The world is overwhelmed by uncertainty. It can be paralyzing. Healthcare systems are especially feeling this burden. Twenty COVID-19 patients admitted one night, none the next. Under “normal” circumstances, hospitals, clinics, urgent care facilities, and emergency departments face challenges in preparing for fluctuating patient populations from day to day. During a prolonged and unpredictable crisis, how do these facilities prepare for the surge in terms of the four S’s: staff, supplies, space, and systems?
During these times, healthcare resources are precious. Healthcare personnel are overworked and spread thin. Life-saving and protective equipment like ventilators and face masks are in high demand and difficult to acquire. Beds and rooms (especially negative pressure ones) are scarce. Infrastructure and technology are overextended. If a facility could know the number of COVID patients to expect on a given day, it could help them allocate their resources appropriately, saving money and ultimately, lives.
There is a vast wealth of data and tools out there aimed at helping hospital administrators and other policy and decision-makers monitor this crisis. But, how does one sift through and select the metrics that are going to enable their organization to best prepare for future surges?
One tool that shrewd administrators and decision-makers are leaning on right now is capacity modeling. But, for those of us who have experience with this type of modeling, we know that the quality of the forecast depends highly on the quality of the inputs. I have done this type of modeling for the federal government, specifically HHS. We did modeling for various strategic scenarios, all of them in the context of CBRNE (chemical, biological, radiological, nuclear, and explosive devices). It was the job of my team and other subject matter experts (SMEs) to determine if we had enough staff, supplies, space, and systems to respond to these strategic scenarios from a healthcare perspective. Assumptions had to be made and the logic behind the model fine-tuned with discerning eyes. At the end of this project, we were highly confident that we had come up with a model that considered all the nuances of these CBRNE attacks because of we had the collective expertise.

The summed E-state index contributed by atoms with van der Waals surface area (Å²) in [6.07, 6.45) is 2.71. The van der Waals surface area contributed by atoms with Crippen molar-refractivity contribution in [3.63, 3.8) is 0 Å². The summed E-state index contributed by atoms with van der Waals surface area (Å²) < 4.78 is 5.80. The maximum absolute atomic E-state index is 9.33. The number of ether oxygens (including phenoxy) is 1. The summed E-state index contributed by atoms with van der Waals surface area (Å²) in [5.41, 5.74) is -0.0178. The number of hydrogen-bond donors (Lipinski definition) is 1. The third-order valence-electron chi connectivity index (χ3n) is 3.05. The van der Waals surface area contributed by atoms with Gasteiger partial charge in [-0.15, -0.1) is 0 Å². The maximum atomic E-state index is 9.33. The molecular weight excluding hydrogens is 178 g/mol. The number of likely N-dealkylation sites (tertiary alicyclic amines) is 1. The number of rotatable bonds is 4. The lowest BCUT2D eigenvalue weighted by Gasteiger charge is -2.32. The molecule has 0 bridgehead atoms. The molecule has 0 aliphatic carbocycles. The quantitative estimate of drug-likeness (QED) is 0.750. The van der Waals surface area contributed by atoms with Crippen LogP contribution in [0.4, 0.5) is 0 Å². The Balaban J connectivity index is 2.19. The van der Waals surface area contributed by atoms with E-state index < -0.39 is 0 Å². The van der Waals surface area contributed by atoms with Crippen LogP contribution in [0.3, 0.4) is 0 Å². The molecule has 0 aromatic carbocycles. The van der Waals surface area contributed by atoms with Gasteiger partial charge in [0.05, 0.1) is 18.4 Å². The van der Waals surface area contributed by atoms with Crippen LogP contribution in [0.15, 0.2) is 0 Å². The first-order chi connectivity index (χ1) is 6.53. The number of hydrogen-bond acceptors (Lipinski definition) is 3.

At Whitespace, we have taken a very similar approach, bearing on considerable expertise from the fields of mathematics, epidemiology, information technology, clinical medicine, intelligence, geospatial intelligence, defense, quality assurance/control, and research. Our team has meticulously documented every decision in our process. We have vetted and verified these decisions and our end products with the appropriate SMEs (academics, researches, etc.). We are highly confident that putting our metrics through such a rigorous process, makes them superior to other metrics and analytics.
Whitespace has developed the only analytics that produce an indicator of future disease transmission and risk: close contact. In the case of trying to predict the impact of surges COVID-19 cases (or other infectious diseases), it makes sense for a transmission model, or a compartmental model (e.g., a SIR model) to inform predictions about hospital capacity. Our analytics produce a unique and game-changing ingredient for these models. They produce the highest quality reporting on the rate of close contact across regions each day and are designed to improve the accuracy and precision of the forecasts of future COVID-19 cases at a hyper-local level. These are invaluable predictions that hospital administrators and other decision-makers can trust.